The special Senate committee that is drafting the first ever impeachment trial rules in CNMI history is expected to finalize and adopt the rules today for full Senate consideration, according to Senate Vice President Ralph Torres (R-Saipan), who chairs the panel.
The full Senate is expected to adopt the trial rules during a session on Tinian this afternoon.
Senate President Jude Hofschneider (R-Tinian) will then write a letter to Gov. Benigno R. Fitial notifying him of the impeachment resolution, request his response to the charges, and inform him of the start of the trial.
Torres said the rules as drafted will prohibit the governor from communicating or meeting with senators and vice versa on the issue of impeachment to “respect” the process.
He said the governor will be given “a speedy and fair trial.” He said senators will be fair and impartial during the trial.
But former representative Joe Palacios said yesterday afternoon that there’s “no way the senators will be fair and impartial. They have been supporting impeachment from day one.”
“They cannot be prosecutor, jury and judge at the same time. Let the real judges be the judge or let the public be the jury. The court is the proper place for this; if the governor did something wrong, he should be taken into court. While I understand the constitutional provision on impeachment, our senators and House members are not fair and impartial,” Palacios told Saipan Tribune.
By a vote of 16-4 on almost all the 18 articles of impeachment, the House impeached Fitial, 68, on Monday and Tuesday. The governor, 68, now faces trial at the nine-member Senate.
Senators are also poised to confirm during its Tinian session this afternoon five of the governor’s appointees, including Sgt. James Guerrero as Department of Public Safety commissioner, Anthony A. Camacho as secretary of the Department of Public Works, Michaela U. Sanchez as a member of the Northern Marianas College Board of Regents representing Tinian, Martin B. Ada as a member of the Marianas Public Land Trust, and Arsene Borja as a member of the Civil Service Commission.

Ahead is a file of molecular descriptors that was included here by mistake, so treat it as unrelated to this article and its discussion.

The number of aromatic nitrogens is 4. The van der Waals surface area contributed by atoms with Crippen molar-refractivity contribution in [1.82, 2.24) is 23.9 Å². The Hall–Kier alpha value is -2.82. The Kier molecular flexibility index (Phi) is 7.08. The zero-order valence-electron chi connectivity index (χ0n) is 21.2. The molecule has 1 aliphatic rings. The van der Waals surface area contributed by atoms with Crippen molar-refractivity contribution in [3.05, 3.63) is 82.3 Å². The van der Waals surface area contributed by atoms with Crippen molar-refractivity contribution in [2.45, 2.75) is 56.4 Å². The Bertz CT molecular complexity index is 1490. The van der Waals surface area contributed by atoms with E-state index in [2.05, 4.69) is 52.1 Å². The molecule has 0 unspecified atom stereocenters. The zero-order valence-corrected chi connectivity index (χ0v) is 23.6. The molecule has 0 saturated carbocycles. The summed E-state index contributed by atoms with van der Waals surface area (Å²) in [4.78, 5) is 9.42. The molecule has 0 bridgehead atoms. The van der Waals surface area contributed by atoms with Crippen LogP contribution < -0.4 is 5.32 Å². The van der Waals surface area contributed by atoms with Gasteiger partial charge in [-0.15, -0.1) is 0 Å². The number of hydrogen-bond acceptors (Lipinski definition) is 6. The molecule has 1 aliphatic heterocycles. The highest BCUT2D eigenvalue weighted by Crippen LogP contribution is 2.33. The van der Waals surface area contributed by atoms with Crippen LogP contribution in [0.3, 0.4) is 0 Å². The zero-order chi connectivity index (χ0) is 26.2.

Rep. Cris Leon Guerrero (Cov-Saipan), one of the members of a House special committee that reviewed the resolution impeaching Fitial for 18 allegations of corruption, felony and neglect of duty, said yesterday that the governor “tried to influence” him to vote against the impeachment resolution.
Leon Guerrero, a former police detective and now chairman of the House Committee on Judiciary and Government Operations, voted “yes” to all the 18 impeachment articles.
He said the governor used an emissary to arrange a meeting between him and the governor around the time his daughter’s job application with a government agency was pending. That meeting occurred and there was an offer made, Leon Guerrero said, but he declined to go into details of that meeting at this time. His daughter didn’t get the job.
Saipan Tribune tried to obtain comments from the governor or his administration, but was told to contact the press secretary who has been on leave for an off island leadership training and is not expected to be back until next week. The governor has not designated an acting press secretary.
Earlier, Reps. Mario Taitano (IR-Saipan) and Janet Maratita (IR-Saipan) also said the governor tried to reach out to them.
If the Senate convicts Fital on at least one of the 18 charges, he would only be the ninth governor in the whole United States to be removed because of impeachment. The last was Illinois’ Rod Blagojevich in 2009.